HIGHLAND — Growing up admiring your older siblings is a common occurrence amongst young adolescents. At a young age, who's cooler than your older brother? Not many names come to mind other than Batman.
If the last names seem familiar — they should.
Jackson Emery, the older brother of Nick, is the all-time steals leader at BYU. Jackson was also the Deseret News' Mr. Basketball in 2005.
Tyler Haws, brother of T.J., is considered one of the most prolific players to ever prep in the state of Utah, garnishing consecutive Mr. Basketball awards in 2008 and 2009. Tyler started as a true freshman at BYU before leaving on a church mission.
Justin Hamilton, brother of Jordan, was named a first-team All-State performer in high school and started two seasons at Iowa State before announcing that he intended to transfer to LSU.
"I think the first thing is they have really good direction at home — all three of them," said Lone Peak coach Quincy Lewis, "Their parents really help manage those kids as far as 'Hey you're your own guy, he is your brother, and we love him, but you're your own guy.'
"It's great 'cause all three come from really great families and they allow me to coach their kid. I don't think that's the case all the time, especially with talented players and the kids are very coachable themselves."
All three older brothers helped Lone Peak build a dynasty that went 120-24 with three state championships during the 2004-09 seasons.
"(It's) fun. You have their older brothers, but as you have those older brothers you see the younger brothers dribble a ball around after a game and they're in about fifth grade — shootin' on the baskets," Lewis said. "You can just see that they're excited about playing even when they were younger."
With the circle of life coming around twice for the Knights, fans are ecstatic about the possibilities the future brings — and this time, believe it or not — it might even be better.
Currently, the Knights are the unanimous No. 1-ranked team in the state with a 12-1 record, and have already set a single-game school scoring record (109) against Brighton earlier this year.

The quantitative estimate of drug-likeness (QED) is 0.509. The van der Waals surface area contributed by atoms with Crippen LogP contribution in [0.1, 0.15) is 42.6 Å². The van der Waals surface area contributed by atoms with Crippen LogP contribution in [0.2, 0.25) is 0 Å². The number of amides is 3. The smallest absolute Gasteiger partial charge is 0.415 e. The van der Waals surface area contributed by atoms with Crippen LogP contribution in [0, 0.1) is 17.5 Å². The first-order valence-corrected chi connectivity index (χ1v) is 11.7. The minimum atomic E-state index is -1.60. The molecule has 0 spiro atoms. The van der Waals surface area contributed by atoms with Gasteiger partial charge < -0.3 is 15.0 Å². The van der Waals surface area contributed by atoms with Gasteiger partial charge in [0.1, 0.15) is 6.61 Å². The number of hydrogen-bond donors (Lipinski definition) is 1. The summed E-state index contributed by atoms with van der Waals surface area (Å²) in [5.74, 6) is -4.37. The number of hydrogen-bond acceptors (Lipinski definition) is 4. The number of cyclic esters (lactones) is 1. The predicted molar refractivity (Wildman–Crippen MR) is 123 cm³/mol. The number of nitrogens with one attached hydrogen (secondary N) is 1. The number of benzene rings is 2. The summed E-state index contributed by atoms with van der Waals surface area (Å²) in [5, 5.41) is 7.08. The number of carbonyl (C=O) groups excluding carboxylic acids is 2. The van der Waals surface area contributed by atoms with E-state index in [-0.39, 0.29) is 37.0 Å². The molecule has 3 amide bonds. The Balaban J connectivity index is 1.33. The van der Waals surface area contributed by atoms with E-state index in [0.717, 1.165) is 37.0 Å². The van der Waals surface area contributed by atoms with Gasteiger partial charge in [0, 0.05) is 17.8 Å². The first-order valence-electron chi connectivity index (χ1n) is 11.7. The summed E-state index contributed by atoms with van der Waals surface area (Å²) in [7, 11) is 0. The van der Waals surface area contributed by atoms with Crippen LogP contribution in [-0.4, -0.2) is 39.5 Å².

Just how staggering is that record? Well, being that high school games are a mere 32 minutes long, that total averages to be 3.5 points per minute.
"Knowing the kids — they're going to work pretty hard in the offseason," Lewis said when asked if he feels the team has yet to hit its full potential. "I really can't imagine (them) not becoming better than where they are at right now."
Nick, just a sophomore, is one of the state's premier scorers, averaging slightly more than 22 points per contest and is undoubtedly the team leader.
"Nick is just a tremendous talent. Offensively he brings the whole package," Lewis said. "From 3's to midrange to getting to the basket, I think this year he's developed greater body strength and is able to take hits better."
Jordan is a 6-foot-7 senior and is the oil that makes the Lone Peak engine run. His posterizing dunks and presence in the key both offensively and defensively give the Knights an added dimension.
T.J., a young freshman, starts and plays almost the entire game. He's the one of the elite ball handlers in the state already, and his ability to connect at the free-throw line late in games makes him an asset.
"T.J. has unusual poise for a freshman, and he's an excellent shooter and very skilled offensively," Lewis said. "Maybe something that's overlooked is he's a very good passer."
Lone Peak has a chance to do something special, something most families never have the opportunity to achieve. How sweet would it be for the young pups to say, "Hey, I've got one too" after winning a state championship?